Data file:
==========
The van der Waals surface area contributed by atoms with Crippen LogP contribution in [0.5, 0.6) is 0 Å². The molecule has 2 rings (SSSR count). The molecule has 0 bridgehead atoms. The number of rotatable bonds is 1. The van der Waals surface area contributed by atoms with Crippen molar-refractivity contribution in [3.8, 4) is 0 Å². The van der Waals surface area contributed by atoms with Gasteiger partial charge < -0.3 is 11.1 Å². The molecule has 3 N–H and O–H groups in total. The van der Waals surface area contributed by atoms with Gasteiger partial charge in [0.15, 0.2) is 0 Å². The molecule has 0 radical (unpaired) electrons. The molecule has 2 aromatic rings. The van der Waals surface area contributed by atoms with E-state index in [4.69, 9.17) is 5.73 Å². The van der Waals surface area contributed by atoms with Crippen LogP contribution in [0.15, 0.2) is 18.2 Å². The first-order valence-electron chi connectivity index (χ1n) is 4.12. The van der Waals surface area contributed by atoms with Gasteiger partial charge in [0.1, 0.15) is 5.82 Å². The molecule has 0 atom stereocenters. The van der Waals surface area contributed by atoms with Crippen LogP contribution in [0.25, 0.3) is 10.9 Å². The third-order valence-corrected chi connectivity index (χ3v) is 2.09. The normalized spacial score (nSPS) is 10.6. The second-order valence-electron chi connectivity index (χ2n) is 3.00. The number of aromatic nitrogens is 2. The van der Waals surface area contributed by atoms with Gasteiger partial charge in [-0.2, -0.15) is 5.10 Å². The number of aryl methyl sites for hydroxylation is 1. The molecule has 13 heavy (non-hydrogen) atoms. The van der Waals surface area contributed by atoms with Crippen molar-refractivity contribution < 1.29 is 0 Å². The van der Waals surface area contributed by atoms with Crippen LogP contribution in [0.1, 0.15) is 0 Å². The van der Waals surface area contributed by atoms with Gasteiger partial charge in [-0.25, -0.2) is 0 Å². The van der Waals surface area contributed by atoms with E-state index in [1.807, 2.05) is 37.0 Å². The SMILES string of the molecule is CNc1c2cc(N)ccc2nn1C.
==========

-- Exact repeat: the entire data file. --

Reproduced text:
The van der Waals surface area contributed by atoms with Crippen LogP contribution in [0.5, 0.6) is 0 Å². The molecule has 2 rings (SSSR count). The molecule has 0 bridgehead atoms. The number of rotatable bonds is 1. The van der Waals surface area contributed by atoms with Crippen molar-refractivity contribution in [3.8, 4) is 0 Å². The van der Waals surface area contributed by atoms with Gasteiger partial charge < -0.3 is 11.1 Å². The molecule has 3 N–H and O–H groups in total. The van der Waals surface area contributed by atoms with Gasteiger partial charge in [0.15, 0.2) is 0 Å². The molecule has 0 radical (unpaired) electrons. The molecule has 2 aromatic rings. The van der Waals surface area contributed by atoms with E-state index in [4.69, 9.17) is 5.73 Å². The van der Waals surface area contributed by atoms with Crippen LogP contribution in [0.15, 0.2) is 18.2 Å². The first-order valence-electron chi connectivity index (χ1n) is 4.12. The van der Waals surface area contributed by atoms with Gasteiger partial charge in [0.1, 0.15) is 5.82 Å². The molecule has 0 atom stereocenters. The van der Waals surface area contributed by atoms with Crippen LogP contribution in [0.25, 0.3) is 10.9 Å². The third-order valence-corrected chi connectivity index (χ3v) is 2.09. The normalized spacial score (nSPS) is 10.6. The second-order valence-electron chi connectivity index (χ2n) is 3.00. The number of aromatic nitrogens is 2. The van der Waals surface area contributed by atoms with Gasteiger partial charge in [-0.2, -0.15) is 5.10 Å². The number of aryl methyl sites for hydroxylation is 1. The molecule has 13 heavy (non-hydrogen) atoms. The van der Waals surface area contributed by atoms with Crippen molar-refractivity contribution < 1.29 is 0 Å². The van der Waals surface area contributed by atoms with Crippen LogP contribution in [0.1, 0.15) is 0 Å². The van der Waals surface area contributed by atoms with Gasteiger partial charge in [-0.25, -0.2) is 0 Å². The van der Waals surface area contributed by atoms with E-state index in [1.807, 2.05) is 37.0 Å². The SMILES string of the molecule is CNc1c2cc(N)ccc2nn1C.